LASNING, Mich. (WLNS) – Michigan’s public preschool program received high marks in a new national report, ranking 15th nationally in student access and meeting nine of 10 quality standards, including limits on class size and providing a comprehensive curriculum.
“Early childhood is a great investment,” said Steven Barnett, director of the National Institute for Early Education Research, which published the report. “We see Michigan making progress on quality standards, enrollment and funding.”
According to our media partners at Mlive.com, Gov. Rick Snyder approved a $65 million increase in Michigan’s Great Start Readiness Program in 2013, a move that significantly expanded the number of 4-year-olds able to attend public preschool. Preschool is seen as an important way to prepare students for kindergarten and academic success.
Thirty-four percent of Michigan’s 4-year-olds were enrolled in the great start program in 2016, up from a low of 16 percent in 2010, according to the report. The program serves children from low- and moderate-income families.
Another 6 percent of the state’s 4-year-olds received funding through the federal Head Start program, which serves low-income families.
In a statement, state Superintendent Brian Whiston praised Snyder and the Michigan Legislature for investing in early childhood education.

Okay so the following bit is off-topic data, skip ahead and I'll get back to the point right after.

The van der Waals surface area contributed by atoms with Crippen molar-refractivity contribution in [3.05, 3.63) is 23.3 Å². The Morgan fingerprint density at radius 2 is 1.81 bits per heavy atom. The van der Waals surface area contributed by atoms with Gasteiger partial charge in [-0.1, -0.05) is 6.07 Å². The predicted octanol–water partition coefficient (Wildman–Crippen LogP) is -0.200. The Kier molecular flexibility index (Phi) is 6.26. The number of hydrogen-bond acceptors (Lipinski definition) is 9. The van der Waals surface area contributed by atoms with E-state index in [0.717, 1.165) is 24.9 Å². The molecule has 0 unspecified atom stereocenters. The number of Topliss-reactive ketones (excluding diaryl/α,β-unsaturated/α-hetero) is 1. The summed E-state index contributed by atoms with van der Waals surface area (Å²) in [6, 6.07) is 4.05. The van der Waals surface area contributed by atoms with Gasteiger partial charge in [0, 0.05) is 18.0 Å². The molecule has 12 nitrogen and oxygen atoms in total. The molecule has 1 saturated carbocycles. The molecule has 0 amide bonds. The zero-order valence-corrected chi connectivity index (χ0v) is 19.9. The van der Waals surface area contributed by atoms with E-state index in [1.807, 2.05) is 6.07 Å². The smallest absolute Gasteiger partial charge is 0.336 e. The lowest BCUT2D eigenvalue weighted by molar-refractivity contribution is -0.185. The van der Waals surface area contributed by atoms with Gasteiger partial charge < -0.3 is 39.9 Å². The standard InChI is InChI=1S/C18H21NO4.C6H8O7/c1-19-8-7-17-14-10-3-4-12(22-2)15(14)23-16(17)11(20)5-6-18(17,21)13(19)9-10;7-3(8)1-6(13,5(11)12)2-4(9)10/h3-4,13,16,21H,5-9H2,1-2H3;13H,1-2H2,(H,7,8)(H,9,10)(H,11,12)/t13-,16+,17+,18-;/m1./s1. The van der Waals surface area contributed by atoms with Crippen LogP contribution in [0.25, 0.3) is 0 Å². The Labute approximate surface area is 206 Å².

“We all recognize that we need to serve more preschoolers in Michigan, to better prepare them for success when they enter elementary school,” he said. “This is an important down payment on helping Michigan become a Top 10 education state in 10 years.”
Despite the increased investment, Michigan remains one of 15 states whose preschool program does not serve 3-year-olds, the report says. Forty-three states, as well as Washington D.C., have public preschool programs.
Eighty-six percent of the Michigan’s 3-year-old received either no preschool or received the service through a private provider. Eleven percent were served by the federal Head Start program.
The Michigan Department of Education has a goal of providing “universal access to high quality publicly-funded preschool for 3-year-olds by 2025,” said spokesman Bill DiSessa.
“We are beginning to work on developing a state program model for 3-year-olds under our Race to the Top Early Learning Challenge grant and that work should be completed by fall 2018,” he said. “It demonstrates State Superintendent Whiston’s bold commitment to preschool for all three- and four-year-olds.”
As Michigan seeks to expand service to 3-year-olds, it’s important that the state find the right approach and doesn’t provide the same curriculum and service to both age groups, said Barnett, of NIEER, the group that released the report.
“Because you don’t just want to give kids the same thing twice,” he said. “One of the things the report shows is that that’s not likely to lead to the kinds of gains you want for kids.”
Michigan met all but one of the 10 quality standards established in the report: A requirement for at least 15 hours per-year of professional development for preschool instructors. The other standards, which Michigan met, include curriculum supports, a maximum class size of 20 and structured classroom observations.
Pat Sorenson, senior policy analyst at the Michigan League for Public Policy, a nonpartisan advocacy group, said the state’s investment in early childhood education has been a “model for other states.”
“We think we’ve been making strides in creating a high-quality program,” she said.
This article was first reported by our media partners at Mlive.com.